There are two notable exceptions to the general rule of priority for deeds of trust, “first in time, first in right.” Both exceptions were discussed in US Bank, N.A. v. JPMorgan Chase Bank, N.A., 242 Ariz. 502, 398 P.3d 118 (June 29, 2017).
The Loepers had both a home equity line of credit (“HELOC”) and a deed of trust from First Magnus Financial Corporation (“FMF Deed of Trust”). The HELOC was first in time, but the lienholder agreed to subordinate their interest to the FMF Deed of Trust. Therefore, the FMF Deed of Trust had priority.
The Loepers later executed a new note and deed of trust in favor of FMF, using the proceeds to pay off the old FMF note. They also used proceeds from this loan to pay off the HELOC. However, the $211,148.30 allocated to pay off the HELOC was short of the full amount required to pay off the loan by $3,452.13. The holder of the HELOC deed of trust notified the title company of the shortfall, but no action was taken to correct it, and the HELOC Deed of Trust was not released. The Loepers then continued to take advances on the HELOC.
After the Loepers defaulted on the FMF note, both lienholders sued to determine lien priorities. The court stated that the replacement doctrine was used when the senior mortgage is released and replaced with a new mortgage. The new mortgage retains the same priority as the old mortgage, but only to the extent of the balance of the old mortgage. The junior lienholder is not prejudiced because they retain the same position they were in previously.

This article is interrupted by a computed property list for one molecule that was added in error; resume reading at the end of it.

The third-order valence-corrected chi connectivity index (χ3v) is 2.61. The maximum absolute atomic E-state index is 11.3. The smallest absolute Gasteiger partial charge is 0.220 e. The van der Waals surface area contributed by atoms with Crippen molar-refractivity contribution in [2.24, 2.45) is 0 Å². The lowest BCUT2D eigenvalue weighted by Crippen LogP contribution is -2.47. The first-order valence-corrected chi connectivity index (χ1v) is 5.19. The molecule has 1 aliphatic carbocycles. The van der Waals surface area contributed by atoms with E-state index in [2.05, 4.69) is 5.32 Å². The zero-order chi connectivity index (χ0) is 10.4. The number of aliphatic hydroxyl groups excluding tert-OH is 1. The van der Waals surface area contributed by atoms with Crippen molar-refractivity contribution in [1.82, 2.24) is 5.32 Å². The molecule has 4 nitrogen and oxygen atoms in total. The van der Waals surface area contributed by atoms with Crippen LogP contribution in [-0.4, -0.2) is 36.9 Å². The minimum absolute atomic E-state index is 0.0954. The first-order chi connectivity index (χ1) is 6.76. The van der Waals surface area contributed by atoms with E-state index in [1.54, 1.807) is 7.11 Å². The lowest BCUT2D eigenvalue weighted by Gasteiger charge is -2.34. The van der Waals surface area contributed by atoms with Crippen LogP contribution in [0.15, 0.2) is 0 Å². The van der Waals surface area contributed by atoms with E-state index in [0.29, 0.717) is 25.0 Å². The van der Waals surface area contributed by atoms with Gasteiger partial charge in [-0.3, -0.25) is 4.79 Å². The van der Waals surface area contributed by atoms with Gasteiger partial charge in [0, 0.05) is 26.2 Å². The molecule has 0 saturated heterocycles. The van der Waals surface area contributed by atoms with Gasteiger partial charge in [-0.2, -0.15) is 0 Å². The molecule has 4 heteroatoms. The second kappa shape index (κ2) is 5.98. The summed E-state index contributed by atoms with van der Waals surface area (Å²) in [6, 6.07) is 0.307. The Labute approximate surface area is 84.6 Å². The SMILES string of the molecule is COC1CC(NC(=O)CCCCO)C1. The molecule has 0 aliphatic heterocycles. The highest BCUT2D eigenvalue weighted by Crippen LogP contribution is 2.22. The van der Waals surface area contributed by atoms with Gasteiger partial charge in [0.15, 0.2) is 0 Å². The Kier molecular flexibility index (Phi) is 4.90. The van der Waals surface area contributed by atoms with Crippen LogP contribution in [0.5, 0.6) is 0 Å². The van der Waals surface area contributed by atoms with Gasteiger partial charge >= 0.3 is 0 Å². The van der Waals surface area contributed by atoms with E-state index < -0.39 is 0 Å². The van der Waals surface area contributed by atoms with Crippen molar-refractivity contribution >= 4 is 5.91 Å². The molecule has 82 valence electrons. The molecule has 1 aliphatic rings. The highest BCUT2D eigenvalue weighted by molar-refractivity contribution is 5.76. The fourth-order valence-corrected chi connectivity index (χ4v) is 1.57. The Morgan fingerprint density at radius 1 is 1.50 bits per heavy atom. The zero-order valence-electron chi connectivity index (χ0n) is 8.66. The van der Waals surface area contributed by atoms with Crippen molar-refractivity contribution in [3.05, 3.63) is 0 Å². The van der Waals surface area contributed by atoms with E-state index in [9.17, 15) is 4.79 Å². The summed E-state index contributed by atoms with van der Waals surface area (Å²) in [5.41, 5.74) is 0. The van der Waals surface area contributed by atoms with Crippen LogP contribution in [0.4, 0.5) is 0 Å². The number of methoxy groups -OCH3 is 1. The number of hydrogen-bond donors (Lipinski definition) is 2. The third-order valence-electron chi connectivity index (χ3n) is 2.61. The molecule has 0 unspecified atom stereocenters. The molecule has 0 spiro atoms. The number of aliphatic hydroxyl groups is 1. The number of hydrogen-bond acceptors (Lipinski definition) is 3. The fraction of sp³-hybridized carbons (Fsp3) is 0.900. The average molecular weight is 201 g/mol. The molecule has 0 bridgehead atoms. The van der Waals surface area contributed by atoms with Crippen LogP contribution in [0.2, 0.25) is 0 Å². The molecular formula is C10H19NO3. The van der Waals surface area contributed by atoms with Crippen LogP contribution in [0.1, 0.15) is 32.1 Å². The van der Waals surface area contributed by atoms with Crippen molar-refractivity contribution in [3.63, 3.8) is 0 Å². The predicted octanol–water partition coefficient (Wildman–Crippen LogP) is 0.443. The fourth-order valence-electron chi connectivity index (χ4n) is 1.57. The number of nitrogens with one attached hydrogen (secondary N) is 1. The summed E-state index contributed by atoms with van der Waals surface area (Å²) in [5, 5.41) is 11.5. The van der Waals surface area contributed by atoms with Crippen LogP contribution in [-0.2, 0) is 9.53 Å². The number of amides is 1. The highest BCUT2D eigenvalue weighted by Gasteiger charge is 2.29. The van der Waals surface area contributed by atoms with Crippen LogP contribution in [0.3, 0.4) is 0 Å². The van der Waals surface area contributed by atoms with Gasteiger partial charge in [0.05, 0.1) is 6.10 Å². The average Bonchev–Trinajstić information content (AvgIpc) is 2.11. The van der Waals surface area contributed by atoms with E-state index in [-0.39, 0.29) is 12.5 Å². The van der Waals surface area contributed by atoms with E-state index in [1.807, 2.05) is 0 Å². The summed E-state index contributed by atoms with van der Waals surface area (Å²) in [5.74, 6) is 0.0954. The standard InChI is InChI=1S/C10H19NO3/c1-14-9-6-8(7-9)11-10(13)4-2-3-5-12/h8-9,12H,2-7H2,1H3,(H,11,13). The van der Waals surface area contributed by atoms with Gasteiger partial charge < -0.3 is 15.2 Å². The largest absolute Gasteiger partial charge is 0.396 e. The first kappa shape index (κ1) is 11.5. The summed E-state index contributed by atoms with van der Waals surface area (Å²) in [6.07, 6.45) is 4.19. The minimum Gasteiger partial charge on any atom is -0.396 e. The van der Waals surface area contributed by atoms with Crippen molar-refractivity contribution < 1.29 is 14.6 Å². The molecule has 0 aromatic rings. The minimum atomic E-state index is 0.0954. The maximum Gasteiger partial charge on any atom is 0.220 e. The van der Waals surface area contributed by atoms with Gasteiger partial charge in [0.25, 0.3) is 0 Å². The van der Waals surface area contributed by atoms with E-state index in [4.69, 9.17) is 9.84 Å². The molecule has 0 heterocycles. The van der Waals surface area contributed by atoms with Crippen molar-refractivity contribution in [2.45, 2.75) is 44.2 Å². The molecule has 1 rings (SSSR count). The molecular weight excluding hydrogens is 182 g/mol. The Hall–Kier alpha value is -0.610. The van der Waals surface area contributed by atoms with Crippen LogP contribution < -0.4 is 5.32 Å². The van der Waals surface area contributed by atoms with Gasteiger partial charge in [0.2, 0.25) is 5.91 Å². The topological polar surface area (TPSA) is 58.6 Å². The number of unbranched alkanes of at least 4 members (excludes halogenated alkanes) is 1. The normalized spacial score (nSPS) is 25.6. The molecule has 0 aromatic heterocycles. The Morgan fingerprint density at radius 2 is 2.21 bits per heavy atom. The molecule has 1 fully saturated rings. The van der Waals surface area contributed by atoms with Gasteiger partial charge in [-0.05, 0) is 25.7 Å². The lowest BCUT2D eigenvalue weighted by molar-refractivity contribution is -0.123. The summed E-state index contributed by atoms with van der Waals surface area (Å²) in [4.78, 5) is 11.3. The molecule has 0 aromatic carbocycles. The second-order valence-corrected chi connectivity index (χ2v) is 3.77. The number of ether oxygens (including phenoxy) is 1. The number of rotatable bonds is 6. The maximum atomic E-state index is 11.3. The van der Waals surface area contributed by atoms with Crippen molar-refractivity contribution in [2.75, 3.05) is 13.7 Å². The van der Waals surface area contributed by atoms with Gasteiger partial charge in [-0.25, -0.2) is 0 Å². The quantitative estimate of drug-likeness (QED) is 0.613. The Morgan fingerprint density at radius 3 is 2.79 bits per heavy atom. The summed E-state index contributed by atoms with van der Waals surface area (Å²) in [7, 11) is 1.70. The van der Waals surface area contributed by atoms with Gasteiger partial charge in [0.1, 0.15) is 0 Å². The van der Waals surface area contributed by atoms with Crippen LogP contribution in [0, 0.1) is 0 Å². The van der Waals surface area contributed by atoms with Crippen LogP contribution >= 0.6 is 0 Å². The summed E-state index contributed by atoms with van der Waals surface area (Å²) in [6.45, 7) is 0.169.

Here, the new FMF note replaced the old FMF note, and retained its priority to the extent of the balance of the old note.
Equitable subrogation could also apply in this case because the proceeds from the new FMF note were used to pay off the HELOC balance. This would effectively give the FMF Deed of Trust priority beyond the balance of the old FMF note. However, the court would only apply equitable subrogation if the entire obligation of the HELOC was discharged. Because the full balance was not paid off, the court would not apply equitable subrogation and divide the lienholder’s rights. Equitable subrogation is therefore an all-or-nothing doctrine, and the HELOC retained priority beyond the balance of the original FMF Deed of Trust.
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